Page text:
Leslie Van Houten reacts after hearing she is eligible for parole during a hearing on Wednesday, Sept. 6, 2017 at the California Institution for Women in Corona, Calif. Van Houten, the youngest of Charles Manson's murderous followers, was granted parole by a California board Wednesday. (Photo: Stan Lim/Los Angeles Daily News via AP, Pool)

A California state parole panel recommended the release of Leslie Van Houten, the youngest “Manson Family” member convicted in the infamous 1969 murder spree, on Wednesday.

Van Houten, now 68, will have to be approved for release by Gov. Jerry Brown. She was previously found suitable for release in April 2016—and denied release three months later by Brown.

But new evidence was introduced into the legal proceedings at a less-publicized hearing last week that may change the circumstances of Van Houten’s story—and potentially shed new light on the drug-fueled killing rampage of Charles Manson and his numerous followers, none of whom have been released from behind bars alive.

In the background are the infamous “Tex Watson Tapes”—recordings of a Manson Family killer telling his lawyer how “Helter Skelter” went down over two murderous nights in 1969.

“What happened at the hearing set the foundations for the governor’s review,” Rich Pfeiffer, Van Houten’s parole attorney, told Forensic Magazine.

The parole appearance Wednesday was Van Houten’s 22nd time. It was a “youthful offender” hearing, since she took part in the LaBianca killings she was 19, and younger than the California threshold of 23. The recommendation to grant her parole is another first tentative step toward freedom, Pfeiffer said. (State officials must review the finding, and then Brown gets 30 additional days to make a decision).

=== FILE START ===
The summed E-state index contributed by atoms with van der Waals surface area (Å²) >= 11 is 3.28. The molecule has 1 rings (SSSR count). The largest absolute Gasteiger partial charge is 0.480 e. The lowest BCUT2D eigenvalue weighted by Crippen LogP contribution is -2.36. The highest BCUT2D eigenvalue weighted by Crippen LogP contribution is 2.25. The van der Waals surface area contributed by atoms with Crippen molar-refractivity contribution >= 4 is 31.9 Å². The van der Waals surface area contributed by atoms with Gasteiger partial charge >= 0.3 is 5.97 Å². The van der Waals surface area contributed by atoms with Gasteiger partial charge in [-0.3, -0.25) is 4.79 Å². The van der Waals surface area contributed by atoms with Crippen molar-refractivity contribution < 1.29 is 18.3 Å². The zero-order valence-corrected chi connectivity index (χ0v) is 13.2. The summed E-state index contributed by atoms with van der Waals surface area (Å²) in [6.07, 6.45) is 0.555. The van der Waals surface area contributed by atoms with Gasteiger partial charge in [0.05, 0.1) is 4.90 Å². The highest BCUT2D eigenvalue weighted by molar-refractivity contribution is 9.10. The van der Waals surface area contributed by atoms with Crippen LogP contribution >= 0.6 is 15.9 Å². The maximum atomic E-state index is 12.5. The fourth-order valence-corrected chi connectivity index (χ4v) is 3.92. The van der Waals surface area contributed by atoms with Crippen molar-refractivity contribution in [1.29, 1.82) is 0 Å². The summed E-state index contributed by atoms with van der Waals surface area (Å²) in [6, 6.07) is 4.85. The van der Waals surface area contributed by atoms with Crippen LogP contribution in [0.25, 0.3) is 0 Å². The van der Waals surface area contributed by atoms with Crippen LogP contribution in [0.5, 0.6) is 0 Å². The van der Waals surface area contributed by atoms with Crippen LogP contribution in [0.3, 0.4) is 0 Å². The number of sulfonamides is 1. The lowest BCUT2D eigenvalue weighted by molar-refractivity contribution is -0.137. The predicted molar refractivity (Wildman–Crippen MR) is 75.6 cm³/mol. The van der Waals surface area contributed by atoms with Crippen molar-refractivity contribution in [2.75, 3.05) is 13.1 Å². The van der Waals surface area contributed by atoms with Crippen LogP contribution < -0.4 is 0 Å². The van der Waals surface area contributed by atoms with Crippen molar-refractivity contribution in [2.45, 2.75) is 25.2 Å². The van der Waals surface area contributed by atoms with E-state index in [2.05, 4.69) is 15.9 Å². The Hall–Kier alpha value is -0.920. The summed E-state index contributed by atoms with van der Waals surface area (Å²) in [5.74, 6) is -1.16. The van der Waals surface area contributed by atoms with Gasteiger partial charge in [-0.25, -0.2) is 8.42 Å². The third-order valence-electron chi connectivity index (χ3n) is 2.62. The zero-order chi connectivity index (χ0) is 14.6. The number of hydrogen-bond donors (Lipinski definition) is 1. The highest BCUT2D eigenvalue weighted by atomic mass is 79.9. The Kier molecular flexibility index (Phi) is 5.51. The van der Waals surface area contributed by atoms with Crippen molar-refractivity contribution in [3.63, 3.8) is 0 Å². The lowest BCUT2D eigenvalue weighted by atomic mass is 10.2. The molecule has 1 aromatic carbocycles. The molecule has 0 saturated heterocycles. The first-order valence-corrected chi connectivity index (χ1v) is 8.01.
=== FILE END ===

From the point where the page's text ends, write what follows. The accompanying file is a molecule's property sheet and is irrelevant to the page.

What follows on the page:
But last week’s separate Los Angeles Superior Court hearing produced two pivotal developments in Van Houten’s bid for freedom, according to Pfeiffer. The appearance was what is known as a “Franklin hearing”—an opportunity for youthful offenders seeking release to establish an evidentiary record of their immaturity at the time of their crimes (a legal procedure established by a California Supreme Court decision last year, People v. Franklin).

“Even the day of the hearing, they were trying to stop the hearing,” said Pfeiffer.


During the Franklin hearing, former Manson follower Catherine Share testified to establish that Van Houten’s escape would not have been easy—and that Manson’s psychological hold over his members was nearly inescapable, Pfeiffer recounted.

The court testimony of Share, who served five years in prison for crimes other than the Manson homicides, essentially refutes the testimony of Barbara Hoyt, another Manson follower who was a witness at the initial trials.

Hoyt’s testimony was also one of the primary reasons cited by Gov. Brown in denying Van Houten parole last year. That Hoyt testimony has previously held that the Manson Family members were free to come and go from Spahn Ranch, their desert compound home, as they pleased.

(A 1999 interview Hoyt gave to a reporter, which seems to change some of her testimony about the freedom of the Manson Family members, was also added to the court record, Pfeiffer added.)


The “Tex Watson Tapes” were another subject at the Franklin hearing.